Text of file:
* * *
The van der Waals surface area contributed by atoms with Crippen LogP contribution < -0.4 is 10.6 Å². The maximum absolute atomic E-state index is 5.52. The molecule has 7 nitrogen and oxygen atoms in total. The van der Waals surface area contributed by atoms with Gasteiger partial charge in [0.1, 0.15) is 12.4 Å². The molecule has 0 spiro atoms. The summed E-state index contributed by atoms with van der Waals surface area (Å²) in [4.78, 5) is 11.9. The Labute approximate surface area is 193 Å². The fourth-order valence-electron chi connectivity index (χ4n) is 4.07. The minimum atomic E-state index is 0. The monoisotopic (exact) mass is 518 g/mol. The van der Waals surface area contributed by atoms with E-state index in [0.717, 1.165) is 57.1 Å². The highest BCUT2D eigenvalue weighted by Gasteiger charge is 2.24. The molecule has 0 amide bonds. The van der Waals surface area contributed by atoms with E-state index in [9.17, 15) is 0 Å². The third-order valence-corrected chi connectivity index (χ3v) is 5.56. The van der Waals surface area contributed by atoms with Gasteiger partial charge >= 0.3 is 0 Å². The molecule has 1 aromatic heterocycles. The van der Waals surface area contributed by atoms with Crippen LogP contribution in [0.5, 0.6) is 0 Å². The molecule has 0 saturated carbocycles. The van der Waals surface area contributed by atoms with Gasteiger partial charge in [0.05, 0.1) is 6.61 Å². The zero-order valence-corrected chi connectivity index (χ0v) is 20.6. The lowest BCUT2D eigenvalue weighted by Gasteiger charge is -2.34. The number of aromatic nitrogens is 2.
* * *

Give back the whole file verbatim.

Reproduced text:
The van der Waals surface area contributed by atoms with Crippen LogP contribution < -0.4 is 10.6 Å². The maximum absolute atomic E-state index is 5.52. The molecule has 7 nitrogen and oxygen atoms in total. The van der Waals surface area contributed by atoms with Gasteiger partial charge in [0.1, 0.15) is 12.4 Å². The molecule has 0 spiro atoms. The summed E-state index contributed by atoms with van der Waals surface area (Å²) in [4.78, 5) is 11.9. The Labute approximate surface area is 193 Å². The fourth-order valence-electron chi connectivity index (χ4n) is 4.07. The minimum atomic E-state index is 0. The monoisotopic (exact) mass is 518 g/mol. The van der Waals surface area contributed by atoms with E-state index in [0.717, 1.165) is 57.1 Å². The highest BCUT2D eigenvalue weighted by Gasteiger charge is 2.24. The molecule has 0 amide bonds. The van der Waals surface area contributed by atoms with E-state index in [9.17, 15) is 0 Å². The third-order valence-corrected chi connectivity index (χ3v) is 5.56. The van der Waals surface area contributed by atoms with Gasteiger partial charge >= 0.3 is 0 Å². The molecule has 1 aromatic heterocycles. The van der Waals surface area contributed by atoms with Crippen LogP contribution in [0.5, 0.6) is 0 Å². The molecule has 0 saturated carbocycles. The van der Waals surface area contributed by atoms with Gasteiger partial charge in [0.05, 0.1) is 6.61 Å². The zero-order valence-corrected chi connectivity index (χ0v) is 20.6. The lowest BCUT2D eigenvalue weighted by Gasteiger charge is -2.34. The number of aromatic nitrogens is 2.